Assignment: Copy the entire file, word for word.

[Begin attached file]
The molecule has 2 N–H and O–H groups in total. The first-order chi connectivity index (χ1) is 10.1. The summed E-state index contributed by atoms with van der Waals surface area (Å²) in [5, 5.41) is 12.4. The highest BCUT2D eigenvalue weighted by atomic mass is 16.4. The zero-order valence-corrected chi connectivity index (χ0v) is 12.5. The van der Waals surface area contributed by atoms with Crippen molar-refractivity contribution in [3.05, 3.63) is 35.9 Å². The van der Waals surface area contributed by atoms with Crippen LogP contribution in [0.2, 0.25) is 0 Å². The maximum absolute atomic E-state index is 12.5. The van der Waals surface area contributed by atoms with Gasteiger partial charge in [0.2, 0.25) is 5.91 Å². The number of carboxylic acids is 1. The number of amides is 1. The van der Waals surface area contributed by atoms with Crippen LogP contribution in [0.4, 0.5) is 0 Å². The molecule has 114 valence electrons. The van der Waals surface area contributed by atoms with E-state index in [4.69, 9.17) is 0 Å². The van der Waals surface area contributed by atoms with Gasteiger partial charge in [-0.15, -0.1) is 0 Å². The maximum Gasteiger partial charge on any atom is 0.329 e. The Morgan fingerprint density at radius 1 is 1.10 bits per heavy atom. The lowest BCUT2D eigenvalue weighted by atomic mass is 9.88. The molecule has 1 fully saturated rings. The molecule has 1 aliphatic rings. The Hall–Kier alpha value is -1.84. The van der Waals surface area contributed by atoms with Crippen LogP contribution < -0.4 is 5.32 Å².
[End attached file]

The molecule has 2 N–H and O–H groups in total. The first-order chi connectivity index (χ1) is 10.1. The summed E-state index contributed by atoms with van der Waals surface area (Å²) in [5, 5.41) is 12.4. The highest BCUT2D eigenvalue weighted by atomic mass is 16.4. The zero-order valence-corrected chi connectivity index (χ0v) is 12.5. The van der Waals surface area contributed by atoms with Crippen molar-refractivity contribution in [3.05, 3.63) is 35.9 Å². The van der Waals surface area contributed by atoms with Crippen LogP contribution in [0.2, 0.25) is 0 Å². The maximum absolute atomic E-state index is 12.5. The van der Waals surface area contributed by atoms with Gasteiger partial charge in [0.2, 0.25) is 5.91 Å². The number of carboxylic acids is 1. The number of amides is 1. The van der Waals surface area contributed by atoms with Crippen LogP contribution in [0.4, 0.5) is 0 Å². The molecule has 114 valence electrons. The van der Waals surface area contributed by atoms with E-state index in [4.69, 9.17) is 0 Å². The van der Waals surface area contributed by atoms with Gasteiger partial charge in [-0.15, -0.1) is 0 Å². The maximum Gasteiger partial charge on any atom is 0.329 e. The Morgan fingerprint density at radius 1 is 1.10 bits per heavy atom. The lowest BCUT2D eigenvalue weighted by atomic mass is 9.88. The molecule has 1 fully saturated rings. The molecule has 1 aliphatic rings. The Hall–Kier alpha value is -1.84. The van der Waals surface area contributed by atoms with Crippen LogP contribution < -0.4 is 5.32 Å².